National

Man charged with attempted murder in Osaka train platform push

Kyodo

A 28-year-old man was arrested Tuesday on suspicion of attempted murder after he allegedly pushed a woman and a teen female from behind on a train platform in Osaka, causing the woman to fall onto the tracks where she narrowly escaped being hit by a train.

According to the police, Akihiro Hai, an unemployed man from Otsu, Shiga Prefecture, has admitted to “forcefully touching” the 63-year-old woman who fell onto the tracks at JR Shin-Imamiya Station in Naniwa Ward on Sunday afternoon, but said he did not intend to kill her.

He denied pushing the female 18-year-old high school student, the police said.

The police are investigating whether he is mentally competent to be held responsible for his alleged actions, while also trying to determine his possible motives.

Hai’s 61-year-old mother told reporters he may have become mentally unstable as he stopped taking medication for a psychiatric condition and was under stress from trying to find a job.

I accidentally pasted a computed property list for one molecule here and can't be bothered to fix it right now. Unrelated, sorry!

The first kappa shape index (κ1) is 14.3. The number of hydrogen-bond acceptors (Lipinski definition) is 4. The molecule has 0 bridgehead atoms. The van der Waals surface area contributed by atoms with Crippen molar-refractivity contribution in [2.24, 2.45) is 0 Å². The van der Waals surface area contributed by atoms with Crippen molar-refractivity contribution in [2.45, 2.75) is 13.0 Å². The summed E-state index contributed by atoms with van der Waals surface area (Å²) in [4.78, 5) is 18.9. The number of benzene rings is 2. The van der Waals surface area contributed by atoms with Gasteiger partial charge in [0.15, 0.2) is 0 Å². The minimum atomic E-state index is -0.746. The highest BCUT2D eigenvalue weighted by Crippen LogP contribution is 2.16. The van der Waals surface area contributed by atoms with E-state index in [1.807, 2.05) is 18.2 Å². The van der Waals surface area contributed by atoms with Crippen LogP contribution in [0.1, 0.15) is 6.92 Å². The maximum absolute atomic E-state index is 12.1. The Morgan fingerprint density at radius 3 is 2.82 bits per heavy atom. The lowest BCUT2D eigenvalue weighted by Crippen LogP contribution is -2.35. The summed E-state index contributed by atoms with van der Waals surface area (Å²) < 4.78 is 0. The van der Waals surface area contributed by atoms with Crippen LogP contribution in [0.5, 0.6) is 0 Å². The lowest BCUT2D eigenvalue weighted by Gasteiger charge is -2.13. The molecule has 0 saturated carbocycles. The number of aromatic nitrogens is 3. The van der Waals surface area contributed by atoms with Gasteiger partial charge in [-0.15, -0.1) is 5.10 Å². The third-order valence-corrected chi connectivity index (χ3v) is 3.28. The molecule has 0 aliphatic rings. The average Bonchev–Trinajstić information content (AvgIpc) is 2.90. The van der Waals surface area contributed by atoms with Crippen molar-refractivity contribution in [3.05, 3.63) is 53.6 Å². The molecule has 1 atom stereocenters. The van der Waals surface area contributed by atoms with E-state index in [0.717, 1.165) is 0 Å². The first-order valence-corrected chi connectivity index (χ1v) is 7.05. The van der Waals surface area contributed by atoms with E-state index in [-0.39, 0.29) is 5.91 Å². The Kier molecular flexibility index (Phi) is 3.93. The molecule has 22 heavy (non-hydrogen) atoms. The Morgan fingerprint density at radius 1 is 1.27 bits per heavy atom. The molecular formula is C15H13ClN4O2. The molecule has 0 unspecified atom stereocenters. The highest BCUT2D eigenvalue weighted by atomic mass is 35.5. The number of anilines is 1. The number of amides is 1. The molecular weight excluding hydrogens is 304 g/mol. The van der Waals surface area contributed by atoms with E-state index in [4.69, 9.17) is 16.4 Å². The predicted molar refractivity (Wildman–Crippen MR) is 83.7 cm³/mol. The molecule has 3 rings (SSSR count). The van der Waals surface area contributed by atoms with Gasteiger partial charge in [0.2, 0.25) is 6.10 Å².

The student, from Izumi, Osaka Prefecture, managed to stay on the platform after being pushed

The woman, from Kishiwada, Osaka Prefecture, was unhurt after falling onto the tracks as an incoming train engaged its emergency brakes and stopped several meters short of her.

Security camera footage showed a man in navy-colored outerwear and jersey pants running from the scene.

Later Sunday night, a man dressed in similar clothing was taken into custody in Aichi Prefecture for allegedly failing to pay a restaurant bill. The suspect was transferred to Osaka police early Tuesday on suspicion of being involved in the station incident.

The arrest came on the heels of another incident of violence on a train, in which a woman was injured Monday when her leg was slashed with a sharp object on a packed Yamanote Line train in Tokyo. Police have not found a possible suspect.

Meanwhile, a 23-year-old man who allegedly cut the hair of a woman on a train in Aichi was arrested earlier this month. The graduate student admitted to numerous other similar cases, saying he planned to sell the hair via online auctions, according to police.

Such cases have been increasing in Japan, including some that target children, raising fears that people could fall victim to violence on trains or in stations.

In January 2013, an elementary school student was hit in the head by an unemployed man at a JR Wakayama Line station in Wakayama Prefecture. She nearly fell off the platform but was saved by another man.

Station workers are also sometimes victims of violence. In February 2014, a company employee kicked a station worker off a platform at JR Ueno Station in Tokyo. The worker suffered a minor injury while police arrested the man, who was drunk, on suspicion of attempted murder.